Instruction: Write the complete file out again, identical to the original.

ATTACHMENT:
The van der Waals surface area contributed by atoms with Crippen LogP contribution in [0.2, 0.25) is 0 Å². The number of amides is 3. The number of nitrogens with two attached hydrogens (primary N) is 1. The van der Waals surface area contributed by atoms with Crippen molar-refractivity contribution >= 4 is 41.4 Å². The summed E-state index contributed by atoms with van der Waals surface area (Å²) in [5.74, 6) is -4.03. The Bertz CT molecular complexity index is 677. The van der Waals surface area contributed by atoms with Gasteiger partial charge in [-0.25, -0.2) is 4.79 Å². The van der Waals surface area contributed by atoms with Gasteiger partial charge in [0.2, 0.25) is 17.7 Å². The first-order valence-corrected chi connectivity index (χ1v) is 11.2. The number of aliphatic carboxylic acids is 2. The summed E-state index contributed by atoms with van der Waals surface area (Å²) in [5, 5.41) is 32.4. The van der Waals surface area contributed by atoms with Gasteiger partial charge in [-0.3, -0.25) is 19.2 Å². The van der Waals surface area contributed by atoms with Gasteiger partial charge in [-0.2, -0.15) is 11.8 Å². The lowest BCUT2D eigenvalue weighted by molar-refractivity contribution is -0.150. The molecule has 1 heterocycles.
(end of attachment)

The van der Waals surface area contributed by atoms with Crippen LogP contribution in [0.2, 0.25) is 0 Å². The number of amides is 3. The number of nitrogens with two attached hydrogens (primary N) is 1. The van der Waals surface area contributed by atoms with Crippen molar-refractivity contribution >= 4 is 41.4 Å². The summed E-state index contributed by atoms with van der Waals surface area (Å²) in [5.74, 6) is -4.03. The Bertz CT molecular complexity index is 677. The van der Waals surface area contributed by atoms with Gasteiger partial charge in [-0.25, -0.2) is 4.79 Å². The van der Waals surface area contributed by atoms with Gasteiger partial charge in [0.2, 0.25) is 17.7 Å². The first-order valence-corrected chi connectivity index (χ1v) is 11.2. The number of aliphatic carboxylic acids is 2. The summed E-state index contributed by atoms with van der Waals surface area (Å²) in [5, 5.41) is 32.4. The van der Waals surface area contributed by atoms with Gasteiger partial charge in [-0.3, -0.25) is 19.2 Å². The van der Waals surface area contributed by atoms with Gasteiger partial charge in [-0.2, -0.15) is 11.8 Å². The lowest BCUT2D eigenvalue weighted by molar-refractivity contribution is -0.150. The molecule has 1 heterocycles.